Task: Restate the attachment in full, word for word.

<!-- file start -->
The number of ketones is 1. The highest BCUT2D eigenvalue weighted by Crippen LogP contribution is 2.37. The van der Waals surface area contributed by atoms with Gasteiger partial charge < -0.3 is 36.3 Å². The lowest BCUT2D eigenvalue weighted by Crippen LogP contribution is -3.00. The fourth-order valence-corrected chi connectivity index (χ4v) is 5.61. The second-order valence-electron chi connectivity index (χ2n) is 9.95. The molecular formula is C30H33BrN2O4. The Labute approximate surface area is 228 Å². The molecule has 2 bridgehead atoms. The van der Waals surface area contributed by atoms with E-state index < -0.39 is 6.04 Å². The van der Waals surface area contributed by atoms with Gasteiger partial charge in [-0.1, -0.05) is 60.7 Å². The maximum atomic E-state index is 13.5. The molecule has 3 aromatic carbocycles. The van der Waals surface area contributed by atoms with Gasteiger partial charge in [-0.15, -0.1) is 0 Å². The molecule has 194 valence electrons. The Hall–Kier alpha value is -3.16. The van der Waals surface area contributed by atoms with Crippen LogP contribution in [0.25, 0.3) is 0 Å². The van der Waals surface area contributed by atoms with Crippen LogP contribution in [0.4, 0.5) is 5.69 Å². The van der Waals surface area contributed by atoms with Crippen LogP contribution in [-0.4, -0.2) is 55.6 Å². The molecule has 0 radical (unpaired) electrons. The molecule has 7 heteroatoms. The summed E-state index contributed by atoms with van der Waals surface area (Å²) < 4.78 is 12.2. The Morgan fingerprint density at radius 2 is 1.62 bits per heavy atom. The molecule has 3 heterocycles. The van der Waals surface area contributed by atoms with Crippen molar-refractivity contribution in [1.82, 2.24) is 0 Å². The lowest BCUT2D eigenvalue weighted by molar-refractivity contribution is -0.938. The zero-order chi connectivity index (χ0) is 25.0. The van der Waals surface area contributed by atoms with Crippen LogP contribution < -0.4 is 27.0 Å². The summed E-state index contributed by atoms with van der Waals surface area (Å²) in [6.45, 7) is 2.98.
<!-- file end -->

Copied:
The number of ketones is 1. The highest BCUT2D eigenvalue weighted by Crippen LogP contribution is 2.37. The van der Waals surface area contributed by atoms with Gasteiger partial charge < -0.3 is 36.3 Å². The lowest BCUT2D eigenvalue weighted by Crippen LogP contribution is -3.00. The fourth-order valence-corrected chi connectivity index (χ4v) is 5.61. The second-order valence-electron chi connectivity index (χ2n) is 9.95. The molecular formula is C30H33BrN2O4. The Labute approximate surface area is 228 Å². The molecule has 2 bridgehead atoms. The van der Waals surface area contributed by atoms with E-state index < -0.39 is 6.04 Å². The van der Waals surface area contributed by atoms with Gasteiger partial charge in [-0.1, -0.05) is 60.7 Å². The maximum atomic E-state index is 13.5. The molecule has 3 aromatic carbocycles. The van der Waals surface area contributed by atoms with Gasteiger partial charge in [-0.15, -0.1) is 0 Å². The molecule has 194 valence electrons. The Hall–Kier alpha value is -3.16. The van der Waals surface area contributed by atoms with Crippen LogP contribution in [0.25, 0.3) is 0 Å². The van der Waals surface area contributed by atoms with Crippen LogP contribution in [0.4, 0.5) is 5.69 Å². The van der Waals surface area contributed by atoms with Crippen LogP contribution in [-0.4, -0.2) is 55.6 Å². The molecule has 0 radical (unpaired) electrons. The molecule has 7 heteroatoms. The summed E-state index contributed by atoms with van der Waals surface area (Å²) < 4.78 is 12.2. The Morgan fingerprint density at radius 2 is 1.62 bits per heavy atom. The molecule has 3 heterocycles. The van der Waals surface area contributed by atoms with Crippen molar-refractivity contribution in [1.82, 2.24) is 0 Å². The lowest BCUT2D eigenvalue weighted by molar-refractivity contribution is -0.938. The zero-order chi connectivity index (χ0) is 25.0. The van der Waals surface area contributed by atoms with Crippen LogP contribution < -0.4 is 27.0 Å². The summed E-state index contributed by atoms with van der Waals surface area (Å²) in [6.45, 7) is 2.98.